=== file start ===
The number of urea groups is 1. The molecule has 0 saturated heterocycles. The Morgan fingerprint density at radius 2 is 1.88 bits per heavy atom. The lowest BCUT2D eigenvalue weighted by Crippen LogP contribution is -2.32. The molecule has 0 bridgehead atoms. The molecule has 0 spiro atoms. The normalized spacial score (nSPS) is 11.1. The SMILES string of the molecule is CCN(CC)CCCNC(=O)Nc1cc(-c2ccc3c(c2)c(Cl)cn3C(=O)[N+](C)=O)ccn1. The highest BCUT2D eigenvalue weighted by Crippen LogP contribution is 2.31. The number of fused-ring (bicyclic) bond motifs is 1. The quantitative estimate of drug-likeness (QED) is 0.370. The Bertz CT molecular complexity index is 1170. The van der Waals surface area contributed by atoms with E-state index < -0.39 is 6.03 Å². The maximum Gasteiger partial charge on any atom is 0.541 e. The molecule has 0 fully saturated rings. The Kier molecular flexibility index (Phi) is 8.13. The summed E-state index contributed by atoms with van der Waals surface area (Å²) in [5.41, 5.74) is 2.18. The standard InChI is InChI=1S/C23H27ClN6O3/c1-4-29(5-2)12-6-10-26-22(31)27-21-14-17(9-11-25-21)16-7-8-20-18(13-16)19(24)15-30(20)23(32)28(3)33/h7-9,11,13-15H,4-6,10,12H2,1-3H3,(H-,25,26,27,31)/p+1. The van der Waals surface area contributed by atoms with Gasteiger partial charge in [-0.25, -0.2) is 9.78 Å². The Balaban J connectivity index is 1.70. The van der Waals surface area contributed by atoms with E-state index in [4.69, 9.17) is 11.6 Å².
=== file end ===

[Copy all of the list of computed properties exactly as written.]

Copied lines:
The number of urea groups is 1. The molecule has 0 saturated heterocycles. The Morgan fingerprint density at radius 2 is 1.88 bits per heavy atom. The lowest BCUT2D eigenvalue weighted by Crippen LogP contribution is -2.32. The molecule has 0 bridgehead atoms. The molecule has 0 spiro atoms. The normalized spacial score (nSPS) is 11.1. The SMILES string of the molecule is CCN(CC)CCCNC(=O)Nc1cc(-c2ccc3c(c2)c(Cl)cn3C(=O)[N+](C)=O)ccn1. The highest BCUT2D eigenvalue weighted by Crippen LogP contribution is 2.31. The number of fused-ring (bicyclic) bond motifs is 1. The quantitative estimate of drug-likeness (QED) is 0.370. The Bertz CT molecular complexity index is 1170. The van der Waals surface area contributed by atoms with E-state index < -0.39 is 6.03 Å². The maximum Gasteiger partial charge on any atom is 0.541 e. The molecule has 0 fully saturated rings. The Kier molecular flexibility index (Phi) is 8.13. The summed E-state index contributed by atoms with van der Waals surface area (Å²) in [5.41, 5.74) is 2.18. The standard InChI is InChI=1S/C23H27ClN6O3/c1-4-29(5-2)12-6-10-26-22(31)27-21-14-17(9-11-25-21)16-7-8-20-18(13-16)19(24)15-30(20)23(32)28(3)33/h7-9,11,13-15H,4-6,10,12H2,1-3H3,(H-,25,26,27,31)/p+1. The van der Waals surface area contributed by atoms with Gasteiger partial charge in [-0.25, -0.2) is 9.78 Å². The Balaban J connectivity index is 1.70. The van der Waals surface area contributed by atoms with E-state index in [4.69, 9.17) is 11.6 Å².